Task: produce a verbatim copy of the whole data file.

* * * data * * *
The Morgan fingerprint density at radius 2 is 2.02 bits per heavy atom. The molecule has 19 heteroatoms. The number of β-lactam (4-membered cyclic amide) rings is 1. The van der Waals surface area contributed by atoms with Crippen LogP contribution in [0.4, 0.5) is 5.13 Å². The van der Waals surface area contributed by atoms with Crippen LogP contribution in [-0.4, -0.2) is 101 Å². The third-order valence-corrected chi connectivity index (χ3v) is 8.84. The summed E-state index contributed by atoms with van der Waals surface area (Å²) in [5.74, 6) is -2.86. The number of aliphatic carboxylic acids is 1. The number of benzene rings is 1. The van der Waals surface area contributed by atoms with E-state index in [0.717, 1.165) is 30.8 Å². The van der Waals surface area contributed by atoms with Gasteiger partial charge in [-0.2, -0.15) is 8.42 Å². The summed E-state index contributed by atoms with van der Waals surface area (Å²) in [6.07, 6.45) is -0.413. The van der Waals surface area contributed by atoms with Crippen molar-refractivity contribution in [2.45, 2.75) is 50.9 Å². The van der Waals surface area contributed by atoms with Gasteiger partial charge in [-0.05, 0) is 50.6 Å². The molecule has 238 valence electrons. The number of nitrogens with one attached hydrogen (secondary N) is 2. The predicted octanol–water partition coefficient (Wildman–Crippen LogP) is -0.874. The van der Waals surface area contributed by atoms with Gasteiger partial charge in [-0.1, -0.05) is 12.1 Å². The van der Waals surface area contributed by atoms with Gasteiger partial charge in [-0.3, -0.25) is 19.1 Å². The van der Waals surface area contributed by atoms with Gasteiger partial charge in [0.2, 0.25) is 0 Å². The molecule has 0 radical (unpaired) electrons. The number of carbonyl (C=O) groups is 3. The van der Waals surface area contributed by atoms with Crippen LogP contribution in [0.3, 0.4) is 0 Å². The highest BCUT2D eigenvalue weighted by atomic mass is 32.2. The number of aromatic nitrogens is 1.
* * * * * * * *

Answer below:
The Morgan fingerprint density at radius 2 is 2.02 bits per heavy atom. The molecule has 19 heteroatoms. The number of β-lactam (4-membered cyclic amide) rings is 1. The van der Waals surface area contributed by atoms with Crippen LogP contribution in [0.4, 0.5) is 5.13 Å². The van der Waals surface area contributed by atoms with Crippen LogP contribution in [-0.4, -0.2) is 101 Å². The third-order valence-corrected chi connectivity index (χ3v) is 8.84. The summed E-state index contributed by atoms with van der Waals surface area (Å²) in [5.74, 6) is -2.86. The number of aliphatic carboxylic acids is 1. The number of benzene rings is 1. The van der Waals surface area contributed by atoms with E-state index in [0.717, 1.165) is 30.8 Å². The van der Waals surface area contributed by atoms with Gasteiger partial charge in [-0.2, -0.15) is 8.42 Å². The summed E-state index contributed by atoms with van der Waals surface area (Å²) in [6.07, 6.45) is -0.413. The van der Waals surface area contributed by atoms with Crippen molar-refractivity contribution in [2.45, 2.75) is 50.9 Å². The van der Waals surface area contributed by atoms with Gasteiger partial charge in [-0.05, 0) is 50.6 Å². The molecule has 238 valence electrons. The number of nitrogens with one attached hydrogen (secondary N) is 2. The predicted octanol–water partition coefficient (Wildman–Crippen LogP) is -0.874. The van der Waals surface area contributed by atoms with Gasteiger partial charge in [-0.1, -0.05) is 12.1 Å². The van der Waals surface area contributed by atoms with Gasteiger partial charge in [-0.3, -0.25) is 19.1 Å². The van der Waals surface area contributed by atoms with Gasteiger partial charge in [0.2, 0.25) is 0 Å². The molecule has 0 radical (unpaired) electrons. The number of carbonyl (C=O) groups is 3. The van der Waals surface area contributed by atoms with Crippen LogP contribution in [0.3, 0.4) is 0 Å². The highest BCUT2D eigenvalue weighted by atomic mass is 32.2. The number of aromatic nitrogens is 1.